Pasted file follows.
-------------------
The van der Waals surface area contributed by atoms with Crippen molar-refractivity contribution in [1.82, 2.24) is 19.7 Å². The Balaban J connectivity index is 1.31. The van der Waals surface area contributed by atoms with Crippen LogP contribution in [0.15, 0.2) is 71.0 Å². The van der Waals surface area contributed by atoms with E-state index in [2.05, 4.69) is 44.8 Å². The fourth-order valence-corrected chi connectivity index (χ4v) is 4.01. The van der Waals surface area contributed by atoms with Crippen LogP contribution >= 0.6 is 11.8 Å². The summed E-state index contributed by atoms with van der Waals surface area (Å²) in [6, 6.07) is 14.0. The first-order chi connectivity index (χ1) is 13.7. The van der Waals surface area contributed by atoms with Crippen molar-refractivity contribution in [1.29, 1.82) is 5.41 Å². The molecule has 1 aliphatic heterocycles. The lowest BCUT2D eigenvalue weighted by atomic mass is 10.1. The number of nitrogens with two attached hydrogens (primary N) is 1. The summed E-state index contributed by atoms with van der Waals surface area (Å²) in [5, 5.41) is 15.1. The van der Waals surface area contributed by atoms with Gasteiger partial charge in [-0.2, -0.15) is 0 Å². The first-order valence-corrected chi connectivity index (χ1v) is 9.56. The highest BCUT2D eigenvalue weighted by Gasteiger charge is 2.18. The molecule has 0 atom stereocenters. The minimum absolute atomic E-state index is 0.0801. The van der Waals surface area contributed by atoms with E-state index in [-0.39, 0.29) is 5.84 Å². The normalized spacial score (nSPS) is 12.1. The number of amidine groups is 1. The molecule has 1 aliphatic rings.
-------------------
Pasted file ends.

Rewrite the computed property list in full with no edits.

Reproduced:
The van der Waals surface area contributed by atoms with Crippen molar-refractivity contribution in [1.82, 2.24) is 19.7 Å². The Balaban J connectivity index is 1.31. The van der Waals surface area contributed by atoms with Crippen LogP contribution in [0.15, 0.2) is 71.0 Å². The van der Waals surface area contributed by atoms with E-state index in [2.05, 4.69) is 44.8 Å². The fourth-order valence-corrected chi connectivity index (χ4v) is 4.01. The van der Waals surface area contributed by atoms with Crippen LogP contribution >= 0.6 is 11.8 Å². The summed E-state index contributed by atoms with van der Waals surface area (Å²) in [6, 6.07) is 14.0. The first-order chi connectivity index (χ1) is 13.7. The van der Waals surface area contributed by atoms with Crippen molar-refractivity contribution in [1.29, 1.82) is 5.41 Å². The molecule has 1 aliphatic heterocycles. The lowest BCUT2D eigenvalue weighted by atomic mass is 10.1. The number of nitrogens with two attached hydrogens (primary N) is 1. The summed E-state index contributed by atoms with van der Waals surface area (Å²) in [5, 5.41) is 15.1. The van der Waals surface area contributed by atoms with Gasteiger partial charge in [-0.2, -0.15) is 0 Å². The first-order valence-corrected chi connectivity index (χ1v) is 9.56. The highest BCUT2D eigenvalue weighted by Gasteiger charge is 2.18. The molecule has 0 atom stereocenters. The minimum absolute atomic E-state index is 0.0801. The van der Waals surface area contributed by atoms with E-state index in [-0.39, 0.29) is 5.84 Å². The normalized spacial score (nSPS) is 12.1. The number of amidine groups is 1. The molecule has 1 aliphatic rings.